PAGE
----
Optimizely Configured Commerce includes PunchOut functionality for communicating with procurement systems, acting as an alternate to a static catalog file. The Configured Commerce website then becomes available through the procurement system via the click of a button, automatically logging the customer into the website to view their catalog and pricing. Optimizely has developed partnerships with Supplier Solutions, TradeCentric (formerly PunchOut2Go) and Greenwing as the preferred PunchOut providers who facilitate the communication between the numerous procurement systems and Configured Commerce. These integration partners act as trusted intermediaries who handle the transaction of data between Configured Commerce and the buying parties' procurement system.
More generally stated, PunchOut is an electronic communication between a buyer's procurement or ERP system and the supplier's web website and order management system. With PunchOut, the electronic protocols link the buyer and supplier systems and software applications (typically using cXML documents) to create a collaborative commerce environment.
Benefits of PunchOut
- Reducing operational costs
- Eliminating manual PO entry and contract verification
- Ensuring adherence to negotiated contracts
- Leveraging the workflow of the buyer's procurement system
- Delivering accurate and consistent information to the buyers
Setting up PunchOut to work with the Configured Commerce website will differ depending on the implementation, typically requiring setup and configuration with an integration partner. More detailed instructions for setup and configuration of PunchOut can be found in the PunchOut/cXML Process and Design article and will be filled through dialogue and communications with your integration partner.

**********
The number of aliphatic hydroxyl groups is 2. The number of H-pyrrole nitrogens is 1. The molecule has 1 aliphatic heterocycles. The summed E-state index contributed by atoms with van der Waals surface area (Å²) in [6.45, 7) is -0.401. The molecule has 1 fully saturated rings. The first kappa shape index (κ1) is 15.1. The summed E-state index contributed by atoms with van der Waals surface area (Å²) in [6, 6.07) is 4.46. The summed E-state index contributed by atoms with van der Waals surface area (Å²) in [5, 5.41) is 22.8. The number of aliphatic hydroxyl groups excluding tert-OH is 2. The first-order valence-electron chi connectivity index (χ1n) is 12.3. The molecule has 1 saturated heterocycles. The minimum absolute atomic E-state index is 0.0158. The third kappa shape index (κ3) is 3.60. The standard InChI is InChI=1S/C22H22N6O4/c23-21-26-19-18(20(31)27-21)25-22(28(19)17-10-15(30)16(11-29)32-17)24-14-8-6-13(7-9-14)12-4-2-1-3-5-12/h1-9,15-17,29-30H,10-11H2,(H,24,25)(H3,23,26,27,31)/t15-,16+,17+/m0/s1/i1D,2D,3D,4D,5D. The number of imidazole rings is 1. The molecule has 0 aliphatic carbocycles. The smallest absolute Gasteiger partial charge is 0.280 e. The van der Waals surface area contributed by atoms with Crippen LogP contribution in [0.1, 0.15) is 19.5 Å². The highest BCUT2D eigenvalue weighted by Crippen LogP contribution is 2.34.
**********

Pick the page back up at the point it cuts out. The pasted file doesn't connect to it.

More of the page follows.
A PunchOut session can be created by clicking the applicable PunchOut button from within the procurement application. This button or functionality will differ depending on procurement application. Once the applicable button has been pressed, either a browser window or iFrame will open, leading the user into a PunchOut session within Configured Commerce. This PunchOut session can be configured to automatically set the Customer and Ship-to for the context of the session, provided the necessary data is provided by the procurement system. If the necessary data is not provided, the user is presented with a list of assigned customer and ship-to accounts to establish the context. Once an address has been chosen, it CANNOT be edited or changed. Some functionality is locked during the PunchOut session and will not appear.
The following diagram shows the basic PunchOut process flow.
The shopping experience within the PunchOut session works much like a user logged directly into the site, where they can see their specific catalog and pricing. The buyer then adds items to a shopping cart and "checks out". The "check out" process, when using PunchOut, does not follow the typical address and payment steps, instead the cart data is sent to the procurement system which results in a requisition order in the procurement system. Leveraging the procurement system's workflow and approval process, the requisition is then converted to a purchase order and sent electronically to Configured Commerce for processing. Finally, after successful processing, the order is submitted into the client's ERP.
The same purchase order processing interface used by PunchOut can be used to process any electronic orders. Because the interface is based on standard cXML protocol, any outside system could process electronic orders through Configured Commerce- for example, Internet of Things (IoT), Machine to Machine (M2M), and so on. Optimizely has another integration partner, Conexiom, that leverages this interface to submit orders sent via email. Conexiom receives emailed orders, parses the message to obtain order header and line data, and submits them to Configured Commerce for processing and ERP submission.
The following image provides a more detailed visualization of the Configured Commerce PunchOut process flows and interfaces, including the responsibilities of the various systems.